Recently, the blogosphere has been ablaze about the Army's "Soldier Fitness Tracker" (SFT), a computerized mental health assessment program. The SFT's questionnaire rates soldiers' mental "fitness" in four separate categories: emotional, social, family, and spiritual. According to bloggers, Atheists, who might answer "no" to questions such as "I attend regular religious services", or "In difficult times, I pray or meditate", are generally assessed as being mentally unhealthy in the "spiritual" category (see picture left).
While issues regarding the separation of Church and State are, of course, a very relevant issue, there's something even more scandalous afoot. Let's say a soldier did score in the "red" on a particular mental health category; would anyone care? While statistics may be tracked, with personally identifying data removed, at the Department of the Army, failing every single aspect of the SFT won't result in a soldier being taken away to the nearest counselor in a straightjacket. In fact, Atheists who "fail" the spiritual portion of the SFT might be less likely to see a mental health professional, as they might, understandably, scoff at the results.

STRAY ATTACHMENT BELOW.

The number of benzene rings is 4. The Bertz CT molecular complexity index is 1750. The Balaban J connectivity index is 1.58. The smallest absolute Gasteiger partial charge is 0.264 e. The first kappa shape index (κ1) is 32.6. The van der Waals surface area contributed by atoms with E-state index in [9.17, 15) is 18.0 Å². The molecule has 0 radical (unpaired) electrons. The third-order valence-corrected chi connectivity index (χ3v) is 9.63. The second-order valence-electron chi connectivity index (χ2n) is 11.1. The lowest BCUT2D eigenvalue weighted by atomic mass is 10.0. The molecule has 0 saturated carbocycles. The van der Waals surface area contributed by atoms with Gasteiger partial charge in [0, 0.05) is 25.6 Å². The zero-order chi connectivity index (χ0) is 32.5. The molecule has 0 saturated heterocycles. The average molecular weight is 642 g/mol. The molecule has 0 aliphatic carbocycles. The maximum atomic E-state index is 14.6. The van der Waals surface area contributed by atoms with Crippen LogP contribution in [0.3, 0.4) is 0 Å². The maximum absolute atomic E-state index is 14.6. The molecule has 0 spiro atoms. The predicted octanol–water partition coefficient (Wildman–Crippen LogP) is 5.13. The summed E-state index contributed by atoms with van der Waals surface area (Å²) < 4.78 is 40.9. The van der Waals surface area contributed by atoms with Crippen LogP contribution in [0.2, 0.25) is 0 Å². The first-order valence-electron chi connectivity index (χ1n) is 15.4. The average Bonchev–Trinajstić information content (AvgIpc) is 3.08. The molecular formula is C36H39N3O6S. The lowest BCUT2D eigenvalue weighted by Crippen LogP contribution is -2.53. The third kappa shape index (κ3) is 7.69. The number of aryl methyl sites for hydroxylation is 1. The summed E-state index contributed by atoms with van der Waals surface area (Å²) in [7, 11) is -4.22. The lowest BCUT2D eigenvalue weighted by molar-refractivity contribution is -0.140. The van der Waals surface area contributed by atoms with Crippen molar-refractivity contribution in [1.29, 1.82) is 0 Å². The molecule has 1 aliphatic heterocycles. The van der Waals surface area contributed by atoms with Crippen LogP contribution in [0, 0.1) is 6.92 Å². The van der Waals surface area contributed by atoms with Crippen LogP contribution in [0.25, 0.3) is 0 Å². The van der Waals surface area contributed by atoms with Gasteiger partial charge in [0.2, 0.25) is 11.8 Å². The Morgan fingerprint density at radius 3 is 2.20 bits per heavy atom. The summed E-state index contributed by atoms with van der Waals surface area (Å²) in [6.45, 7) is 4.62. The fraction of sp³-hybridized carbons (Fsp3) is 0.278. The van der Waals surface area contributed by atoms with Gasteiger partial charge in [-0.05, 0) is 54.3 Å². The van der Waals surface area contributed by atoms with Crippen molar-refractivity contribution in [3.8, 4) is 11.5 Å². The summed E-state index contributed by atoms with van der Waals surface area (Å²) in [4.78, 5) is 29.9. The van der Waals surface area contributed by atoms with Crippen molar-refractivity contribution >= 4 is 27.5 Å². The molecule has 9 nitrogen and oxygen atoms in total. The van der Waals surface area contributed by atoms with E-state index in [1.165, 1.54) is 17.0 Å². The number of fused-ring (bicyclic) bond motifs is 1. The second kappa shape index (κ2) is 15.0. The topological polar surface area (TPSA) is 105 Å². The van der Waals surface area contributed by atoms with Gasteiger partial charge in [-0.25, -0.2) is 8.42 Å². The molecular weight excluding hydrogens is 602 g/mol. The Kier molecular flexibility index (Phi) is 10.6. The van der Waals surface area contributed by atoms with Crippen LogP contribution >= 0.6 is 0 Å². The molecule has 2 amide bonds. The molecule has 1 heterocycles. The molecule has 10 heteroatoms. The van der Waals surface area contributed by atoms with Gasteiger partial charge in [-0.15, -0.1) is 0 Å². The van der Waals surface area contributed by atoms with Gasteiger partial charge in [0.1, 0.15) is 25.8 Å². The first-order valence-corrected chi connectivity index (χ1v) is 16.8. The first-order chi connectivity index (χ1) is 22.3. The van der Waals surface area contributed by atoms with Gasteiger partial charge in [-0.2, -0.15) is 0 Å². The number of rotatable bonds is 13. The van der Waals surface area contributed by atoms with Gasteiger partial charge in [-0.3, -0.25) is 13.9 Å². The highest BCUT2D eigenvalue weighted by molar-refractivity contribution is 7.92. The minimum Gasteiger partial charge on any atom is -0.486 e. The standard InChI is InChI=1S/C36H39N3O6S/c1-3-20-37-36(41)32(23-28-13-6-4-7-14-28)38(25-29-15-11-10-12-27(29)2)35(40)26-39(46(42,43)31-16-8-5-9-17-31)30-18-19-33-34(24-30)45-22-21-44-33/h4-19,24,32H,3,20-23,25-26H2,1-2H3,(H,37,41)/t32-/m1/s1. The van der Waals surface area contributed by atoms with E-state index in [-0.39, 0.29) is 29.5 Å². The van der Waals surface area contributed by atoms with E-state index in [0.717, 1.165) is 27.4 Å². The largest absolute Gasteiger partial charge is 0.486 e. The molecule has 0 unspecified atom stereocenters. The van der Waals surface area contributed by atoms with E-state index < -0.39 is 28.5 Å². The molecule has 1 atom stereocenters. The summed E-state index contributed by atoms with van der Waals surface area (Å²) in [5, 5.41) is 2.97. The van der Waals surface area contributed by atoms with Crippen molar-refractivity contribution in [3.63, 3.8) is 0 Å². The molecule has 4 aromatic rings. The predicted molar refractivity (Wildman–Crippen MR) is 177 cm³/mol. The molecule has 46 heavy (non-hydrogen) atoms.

Throwing money, endless surveys, and mandatory classes aren't curbing suicides. However, I have a sneaking suspicion that suicides will begin to subside in 2015, when the Army won't be feeling the stress of two large wars, and won't be struggling to bring in an additional 27,000 troops, regardless of qualifications.